By: Shannon Goodwin – Senior Associate Attorney
When you think about your estate and what you are going to leave behind for your loved ones, your mind most likely jumps directly to money or real property – your home, investments, retirement assets, vacation homes, life insurance, and so on. These are all important assets to think about when doing your estate planning, but what about those priceless items that hold more sentimental value than monetary value? That old rolling pin used to bake pies with your grandchildren, that broken fishing rod that went on one too many fishing trips, or that tchotchke that triggers a funny memory from that one family vacation fifteen years ago? Even those items that may hold great monetary value, but hold an even greater sentimental value – your engagement ring or that autographed baseball from the game you went to with your dad? These are often the assets that mean the most to your loved ones, regardless of their monetary value. These items are your tangible personal property – your “stuff.”
There are a few different ways to dictate how your tangible personal property is distributed upon your death. A memorandum or schedule is a separate document attached to your will or trust that allows you to list individual items of tangible personal property and assign each item to a specific person. This supplemental document is referenced in the will or trust but may be filled out after the execution of the will/trust. It can be handwritten or typed, but must be signed and dated to be valid. This allows you to update it or make changes as often as you like without having to update or restate your entire will or trust. Not all states allow these supplemental documents, but Maryland is one of the states that does recognize personal property memorandums as valid estate planning documents.
Any items that are not specifically addressed by the personal property memorandum can be collectively referred to and divided equally amongst multiple beneficiaries. This allows the beneficiaries to choose and divide the items amongst themselves. If there are multiple beneficiaries concerned with ensuring the property is divided as equally as possible based on monetary value, then the property can be appraised and divided based upon each item’s individual cash value. An appraisal is a great tool to help avoid any potential fights amongst beneficiaries. However, most appraisers will not appraise insignificant items such as clothing – unless of course we are dealing with expensive furs or an autographed basketball jersey that holds significant monetary value.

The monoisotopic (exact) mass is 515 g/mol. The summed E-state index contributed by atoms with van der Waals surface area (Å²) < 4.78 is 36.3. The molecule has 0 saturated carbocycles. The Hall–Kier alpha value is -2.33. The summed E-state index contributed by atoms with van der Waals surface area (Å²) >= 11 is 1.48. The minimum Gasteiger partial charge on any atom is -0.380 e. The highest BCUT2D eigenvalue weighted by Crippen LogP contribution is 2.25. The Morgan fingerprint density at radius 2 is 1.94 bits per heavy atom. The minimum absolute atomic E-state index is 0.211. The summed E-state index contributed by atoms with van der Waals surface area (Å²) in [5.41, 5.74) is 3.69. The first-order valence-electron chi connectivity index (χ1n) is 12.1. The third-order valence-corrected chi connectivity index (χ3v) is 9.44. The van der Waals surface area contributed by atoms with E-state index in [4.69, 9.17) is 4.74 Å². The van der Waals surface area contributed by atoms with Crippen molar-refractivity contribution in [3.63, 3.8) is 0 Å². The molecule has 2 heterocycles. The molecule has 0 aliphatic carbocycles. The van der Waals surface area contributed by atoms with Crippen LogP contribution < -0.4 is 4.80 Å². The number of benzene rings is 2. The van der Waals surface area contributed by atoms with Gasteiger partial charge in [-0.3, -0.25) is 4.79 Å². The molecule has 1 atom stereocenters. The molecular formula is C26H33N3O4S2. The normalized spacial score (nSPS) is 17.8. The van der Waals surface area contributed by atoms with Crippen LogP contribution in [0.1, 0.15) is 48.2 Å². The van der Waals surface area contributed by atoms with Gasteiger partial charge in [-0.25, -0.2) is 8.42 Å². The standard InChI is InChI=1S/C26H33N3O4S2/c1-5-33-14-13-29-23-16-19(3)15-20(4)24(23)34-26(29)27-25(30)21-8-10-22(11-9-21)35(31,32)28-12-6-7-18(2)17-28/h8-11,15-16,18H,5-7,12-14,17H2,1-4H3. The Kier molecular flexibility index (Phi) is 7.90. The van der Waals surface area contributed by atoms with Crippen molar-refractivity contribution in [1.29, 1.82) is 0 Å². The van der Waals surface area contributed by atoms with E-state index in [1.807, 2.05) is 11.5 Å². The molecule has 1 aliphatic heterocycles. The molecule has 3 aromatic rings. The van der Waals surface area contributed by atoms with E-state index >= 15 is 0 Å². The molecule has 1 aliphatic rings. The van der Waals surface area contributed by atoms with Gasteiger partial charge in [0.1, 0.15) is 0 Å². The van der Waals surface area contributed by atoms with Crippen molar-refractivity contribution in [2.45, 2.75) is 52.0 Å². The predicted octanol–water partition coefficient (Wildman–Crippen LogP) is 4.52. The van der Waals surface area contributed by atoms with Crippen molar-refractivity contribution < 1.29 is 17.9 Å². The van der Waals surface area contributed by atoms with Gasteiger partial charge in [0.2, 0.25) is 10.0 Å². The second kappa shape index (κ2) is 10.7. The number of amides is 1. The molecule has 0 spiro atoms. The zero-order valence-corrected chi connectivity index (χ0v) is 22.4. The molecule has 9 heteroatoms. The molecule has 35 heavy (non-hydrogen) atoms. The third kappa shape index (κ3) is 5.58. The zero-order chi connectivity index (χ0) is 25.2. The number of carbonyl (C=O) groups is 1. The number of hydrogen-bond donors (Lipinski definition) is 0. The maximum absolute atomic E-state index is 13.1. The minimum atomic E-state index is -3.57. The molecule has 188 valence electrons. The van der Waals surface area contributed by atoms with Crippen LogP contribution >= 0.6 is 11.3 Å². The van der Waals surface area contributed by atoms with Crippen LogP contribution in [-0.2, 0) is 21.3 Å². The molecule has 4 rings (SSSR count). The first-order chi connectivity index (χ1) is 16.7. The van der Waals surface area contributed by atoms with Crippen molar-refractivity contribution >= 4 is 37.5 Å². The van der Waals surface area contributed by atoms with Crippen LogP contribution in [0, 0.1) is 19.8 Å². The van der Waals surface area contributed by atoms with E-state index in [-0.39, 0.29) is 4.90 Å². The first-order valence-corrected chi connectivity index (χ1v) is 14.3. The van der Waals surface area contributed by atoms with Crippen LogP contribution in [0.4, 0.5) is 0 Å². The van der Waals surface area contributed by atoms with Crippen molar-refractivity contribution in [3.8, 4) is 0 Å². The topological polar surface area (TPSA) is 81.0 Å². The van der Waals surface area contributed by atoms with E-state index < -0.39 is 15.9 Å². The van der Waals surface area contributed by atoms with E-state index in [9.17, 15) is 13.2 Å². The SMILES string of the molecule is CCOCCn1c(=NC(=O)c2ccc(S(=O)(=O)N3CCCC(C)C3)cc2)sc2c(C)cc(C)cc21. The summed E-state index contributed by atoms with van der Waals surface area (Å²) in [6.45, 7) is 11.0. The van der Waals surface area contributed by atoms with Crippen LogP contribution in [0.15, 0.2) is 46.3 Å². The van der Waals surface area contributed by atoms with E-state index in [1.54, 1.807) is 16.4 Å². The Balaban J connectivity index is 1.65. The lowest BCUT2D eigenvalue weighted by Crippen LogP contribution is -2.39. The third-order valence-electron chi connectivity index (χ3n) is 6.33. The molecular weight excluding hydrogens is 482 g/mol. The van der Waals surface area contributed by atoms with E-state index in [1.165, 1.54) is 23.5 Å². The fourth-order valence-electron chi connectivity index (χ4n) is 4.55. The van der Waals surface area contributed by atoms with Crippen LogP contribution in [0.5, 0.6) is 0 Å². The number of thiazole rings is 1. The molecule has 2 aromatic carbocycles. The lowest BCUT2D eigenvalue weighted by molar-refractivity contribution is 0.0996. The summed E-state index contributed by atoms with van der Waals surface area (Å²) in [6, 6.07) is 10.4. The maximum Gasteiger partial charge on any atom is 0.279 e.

It’s important to keep in mind that inheritance tax does not just apply to cash distributions, but to distributions of tangible personal property as well. Any valuable items of tangible personal property that are bequeathed to an individual not exempt from inheritance tax – such as a niece, nephew, cousin, or friend – will be subject to inheritance tax. The item(s) would first need to be appraised so that the tax could be assessed on its appraisal value at the time of death. Inheritance tax even applies to items of tangible personal property gifted to a non-exempt individual within two years prior to death.
The next time you revisit your estate planning, be sure to consider those items of tangible personal property stuffed away in your closet or attic – whether it holds monetary value or not, the sentimental value grows with each generation it’s passed to until it eventually becomes a family heirloom.
Shannon K. Goodwin is a Senior Associates with Elville and Associates and the leader of the firm’s busy Estate and Trust Administration Department. Through her guidance, she partners with clients as they address the sometimes complex matters of the administration of loved ones’ estates from start to finish, including helping navigate the probate process, inventory and information reports, accountings, and much more. Shannon may be reached at firstname.lastname@example.org, or by phone at 443-393-7696 x116.